Thursday was a night that belonged to Obama. No distractions from the Clintons. No responding to attack ads from John McCain. No questions about Rev. Jeremiah Wright. It was vintage Obama connecting to people in an enormous stadium as if he was sitting in their living rooms.

He talked of profoundly changing the way people think about their future. He talked up uplifting lives though hope and faith. He talked of Americans working together to make the nation a better place for everyone, especially the disenfranchised.

And he went after his Republican opponent and his embrace of the Bush-Cheney years.

“The record’s clear: John McCain has voted with George Bush ninety percent of the time,” Obama said. “Senator McCain likes to talk about judgment, but really, what does it say about your judgment when you think George Bush was right more than 90 percent of the time? I don’t know about you, but I’m not ready to take a 10 percent chance on change.”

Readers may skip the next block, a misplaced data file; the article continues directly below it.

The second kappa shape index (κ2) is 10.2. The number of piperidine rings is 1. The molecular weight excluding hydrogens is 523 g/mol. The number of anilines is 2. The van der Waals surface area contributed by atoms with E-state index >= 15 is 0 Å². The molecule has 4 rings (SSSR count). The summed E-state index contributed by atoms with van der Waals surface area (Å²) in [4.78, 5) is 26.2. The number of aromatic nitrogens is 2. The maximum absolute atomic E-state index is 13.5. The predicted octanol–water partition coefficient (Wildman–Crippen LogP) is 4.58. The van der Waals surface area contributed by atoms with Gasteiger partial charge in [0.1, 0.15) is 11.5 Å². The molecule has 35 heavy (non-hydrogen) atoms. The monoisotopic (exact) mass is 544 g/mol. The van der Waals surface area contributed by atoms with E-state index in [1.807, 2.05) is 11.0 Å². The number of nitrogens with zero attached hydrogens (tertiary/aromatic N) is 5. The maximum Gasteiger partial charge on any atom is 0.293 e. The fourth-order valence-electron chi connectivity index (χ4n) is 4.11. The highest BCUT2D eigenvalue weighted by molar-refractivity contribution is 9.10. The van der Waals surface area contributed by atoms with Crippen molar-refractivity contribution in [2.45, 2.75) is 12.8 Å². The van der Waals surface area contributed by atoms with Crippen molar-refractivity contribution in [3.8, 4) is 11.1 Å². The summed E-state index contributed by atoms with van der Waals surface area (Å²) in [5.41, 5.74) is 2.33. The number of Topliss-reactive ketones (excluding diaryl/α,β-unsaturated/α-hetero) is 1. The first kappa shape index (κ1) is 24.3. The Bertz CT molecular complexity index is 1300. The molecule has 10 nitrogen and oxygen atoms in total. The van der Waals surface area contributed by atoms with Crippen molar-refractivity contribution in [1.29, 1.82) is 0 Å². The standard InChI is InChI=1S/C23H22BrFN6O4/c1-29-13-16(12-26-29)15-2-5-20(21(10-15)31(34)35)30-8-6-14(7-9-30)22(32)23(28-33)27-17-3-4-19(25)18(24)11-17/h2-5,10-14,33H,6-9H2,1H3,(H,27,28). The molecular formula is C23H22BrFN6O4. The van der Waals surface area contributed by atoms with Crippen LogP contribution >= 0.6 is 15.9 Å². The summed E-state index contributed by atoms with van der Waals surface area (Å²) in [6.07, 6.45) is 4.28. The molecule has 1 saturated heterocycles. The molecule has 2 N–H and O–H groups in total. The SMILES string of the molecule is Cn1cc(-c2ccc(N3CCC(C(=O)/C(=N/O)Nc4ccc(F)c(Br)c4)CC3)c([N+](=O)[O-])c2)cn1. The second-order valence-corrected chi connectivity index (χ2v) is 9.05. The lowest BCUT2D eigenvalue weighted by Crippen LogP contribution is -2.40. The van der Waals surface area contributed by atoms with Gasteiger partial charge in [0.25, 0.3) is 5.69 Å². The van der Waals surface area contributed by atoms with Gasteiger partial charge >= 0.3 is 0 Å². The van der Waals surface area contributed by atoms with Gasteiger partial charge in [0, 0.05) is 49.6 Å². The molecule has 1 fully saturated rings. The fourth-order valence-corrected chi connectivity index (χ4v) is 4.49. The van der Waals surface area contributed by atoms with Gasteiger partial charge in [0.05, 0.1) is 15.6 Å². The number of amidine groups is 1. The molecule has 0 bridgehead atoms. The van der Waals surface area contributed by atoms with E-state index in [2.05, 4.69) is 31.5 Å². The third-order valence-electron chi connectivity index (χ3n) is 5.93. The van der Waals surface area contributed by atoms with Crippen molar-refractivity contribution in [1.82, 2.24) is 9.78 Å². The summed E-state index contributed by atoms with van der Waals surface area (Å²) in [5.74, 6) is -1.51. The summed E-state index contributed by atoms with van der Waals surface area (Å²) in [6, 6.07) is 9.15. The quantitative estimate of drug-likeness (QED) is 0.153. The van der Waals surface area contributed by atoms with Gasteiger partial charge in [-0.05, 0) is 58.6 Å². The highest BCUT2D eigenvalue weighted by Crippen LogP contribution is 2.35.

Maryland Rep. Elijah Cummings, who said his father died without realizing his dreams, said millions of black boys and girls can be inspired by Obama’s candidacy.

“I am so proud,” Cummings said.

Throngs of Democrats lined up to enter the huge stadium in the early afternoon, some waiting for eight hours to hear Obama’s message. The day marked one of the most profound moments in American political history, and many people inside the stadium — black, white, Hispanic and Asian — said they did not want to miss the opportunity to witness it firsthand.

Civil rights icons and black congressional leaders like Rep. Sheila Jackson Lee of Texas, Rep. Maxine Waters of California, Rep. James Clyburn of South Carolina, Rep. Carolyn Cheeks Kilpatrick, Rep. Jesse Jackson Jr., Rev. Jesse Jackson, actor Danny Glover and Cicely Tyson gathered for what many called a once-in-a-lifetime opportunity.